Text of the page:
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Connecticut health officials are reporting that a third human case of West Nile virus has been identified in the state.
An elderly Southington resident tested positive for the virus after becoming ill during the first week in August, the Connecticut Department of Public Health said Friday. The individual, who is between 70 and 79 years of age, was hospitalized and is now recovering, DPH said.
This is the third human case of West Nile virus diagnosed in Connecticut this summer. The previous cases involved residents of Fairfield and Newington.
West Nile virus has been detected in Connecticut every year since 1999. Three Connecticut residents were diagnosed with the West Nile infection last year.
A total of 134 human cases of West Nile virus were diagnosed in Connecticut residents before 2018. That includes three people who died as a result of the illness.
As of Thursday, the Connecticut Agricultural Experiment Station said West Nile virus-infected mosquitoes have been detected in: Bethany, Bridgeport, Chester, Danbury, Darien, East Haven, Easton, Fairfield, Franklin, Greenwich, Haddam, Hamden, Hartford, Madison, Manchester, Meriden, Middlefield, Milford, Monroe, New Britain, New Canaan, New Haven, Newington, North Branford, Norwalk, Orange, Shelton, South Windsor, Stamford, Stratford, Wallingford, Waterbury, Waterford, West Hartford, West Haven, Westbrook, Weston, Westport, Wethersfield and Woodbridge.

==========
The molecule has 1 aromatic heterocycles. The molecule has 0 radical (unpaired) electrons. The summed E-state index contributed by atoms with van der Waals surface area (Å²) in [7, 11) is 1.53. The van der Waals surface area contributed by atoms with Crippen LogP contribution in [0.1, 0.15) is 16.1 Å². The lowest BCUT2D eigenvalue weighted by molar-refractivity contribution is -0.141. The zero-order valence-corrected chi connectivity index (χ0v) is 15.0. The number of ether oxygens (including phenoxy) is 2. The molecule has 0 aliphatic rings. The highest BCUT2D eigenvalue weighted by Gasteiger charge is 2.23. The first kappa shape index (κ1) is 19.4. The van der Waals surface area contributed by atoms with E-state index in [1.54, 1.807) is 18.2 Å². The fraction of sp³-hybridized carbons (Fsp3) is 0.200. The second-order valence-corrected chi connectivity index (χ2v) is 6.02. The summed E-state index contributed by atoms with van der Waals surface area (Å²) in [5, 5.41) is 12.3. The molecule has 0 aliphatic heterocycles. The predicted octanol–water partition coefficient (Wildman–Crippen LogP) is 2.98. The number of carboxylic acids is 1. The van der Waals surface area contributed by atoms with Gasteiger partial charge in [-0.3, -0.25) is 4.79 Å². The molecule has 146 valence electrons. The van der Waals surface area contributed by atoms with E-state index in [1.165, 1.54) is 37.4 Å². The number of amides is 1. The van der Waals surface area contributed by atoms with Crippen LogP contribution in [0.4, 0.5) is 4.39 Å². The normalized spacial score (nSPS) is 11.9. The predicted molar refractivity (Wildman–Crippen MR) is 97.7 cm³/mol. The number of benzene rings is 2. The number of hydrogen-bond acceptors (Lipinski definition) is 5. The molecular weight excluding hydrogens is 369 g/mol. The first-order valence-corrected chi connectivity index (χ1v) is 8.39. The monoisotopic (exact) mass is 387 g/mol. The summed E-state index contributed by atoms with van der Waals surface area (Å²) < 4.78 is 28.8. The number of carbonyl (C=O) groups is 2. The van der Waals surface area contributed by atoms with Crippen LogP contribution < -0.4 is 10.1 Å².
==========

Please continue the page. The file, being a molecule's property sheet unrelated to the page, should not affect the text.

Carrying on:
“We continue to see exceptionally high numbers of mosquitoes carrying West Nile virus, especially in coastal Fairfield and New Haven counties and in the greater Hartford area,” said Dr. Philip Armstrong, medical entomologist at the CAES. “This is the critical time of summer when virus activity reaches its peak in the mosquito population.”
CAES warned that people are at greatest risk of West Nile infection in August and September.
“With higher temperatures forecast for next week, we anticipate further buildup of the virus in mosquitoes with increasing risk for human exposure,” said Dr. Theodore Andreadis, director of the Center for Vector Biology & Zoonotic Diseases at the CAES. “We strongly encourage people in affected communities to take simple steps to prevent mosquito bites, such as using insect repellent and covering bare skin, especially during dusk and dawn when biting mosquitoes are most active.”